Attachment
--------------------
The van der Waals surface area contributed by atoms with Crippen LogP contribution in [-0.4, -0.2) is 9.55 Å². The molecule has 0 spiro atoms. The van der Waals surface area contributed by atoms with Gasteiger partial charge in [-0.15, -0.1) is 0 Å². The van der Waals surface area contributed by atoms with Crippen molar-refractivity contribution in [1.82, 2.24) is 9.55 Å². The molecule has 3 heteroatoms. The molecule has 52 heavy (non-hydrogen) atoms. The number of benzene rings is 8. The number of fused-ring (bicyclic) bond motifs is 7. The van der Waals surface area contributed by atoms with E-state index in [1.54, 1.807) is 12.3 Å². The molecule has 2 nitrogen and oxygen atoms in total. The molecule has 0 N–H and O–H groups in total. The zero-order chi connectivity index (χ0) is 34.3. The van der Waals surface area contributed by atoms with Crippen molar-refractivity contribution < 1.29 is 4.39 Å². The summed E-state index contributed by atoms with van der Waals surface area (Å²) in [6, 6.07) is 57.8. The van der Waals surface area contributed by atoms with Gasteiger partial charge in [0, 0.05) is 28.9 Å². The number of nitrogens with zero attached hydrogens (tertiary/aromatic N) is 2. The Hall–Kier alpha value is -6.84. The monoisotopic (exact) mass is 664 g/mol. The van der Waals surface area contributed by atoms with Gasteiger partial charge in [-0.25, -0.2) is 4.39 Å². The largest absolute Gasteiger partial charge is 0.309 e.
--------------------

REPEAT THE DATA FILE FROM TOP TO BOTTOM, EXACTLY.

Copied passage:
The van der Waals surface area contributed by atoms with Crippen LogP contribution in [-0.4, -0.2) is 9.55 Å². The molecule has 0 spiro atoms. The van der Waals surface area contributed by atoms with Gasteiger partial charge in [-0.15, -0.1) is 0 Å². The van der Waals surface area contributed by atoms with Crippen molar-refractivity contribution in [1.82, 2.24) is 9.55 Å². The molecule has 3 heteroatoms. The molecule has 52 heavy (non-hydrogen) atoms. The number of benzene rings is 8. The number of fused-ring (bicyclic) bond motifs is 7. The van der Waals surface area contributed by atoms with E-state index in [1.54, 1.807) is 12.3 Å². The molecule has 2 nitrogen and oxygen atoms in total. The molecule has 0 N–H and O–H groups in total. The zero-order chi connectivity index (χ0) is 34.3. The van der Waals surface area contributed by atoms with Crippen molar-refractivity contribution < 1.29 is 4.39 Å². The summed E-state index contributed by atoms with van der Waals surface area (Å²) in [6, 6.07) is 57.8. The van der Waals surface area contributed by atoms with Gasteiger partial charge in [0, 0.05) is 28.9 Å². The number of nitrogens with zero attached hydrogens (tertiary/aromatic N) is 2. The Hall–Kier alpha value is -6.84. The monoisotopic (exact) mass is 664 g/mol. The van der Waals surface area contributed by atoms with Gasteiger partial charge in [-0.25, -0.2) is 4.39 Å². The largest absolute Gasteiger partial charge is 0.309 e.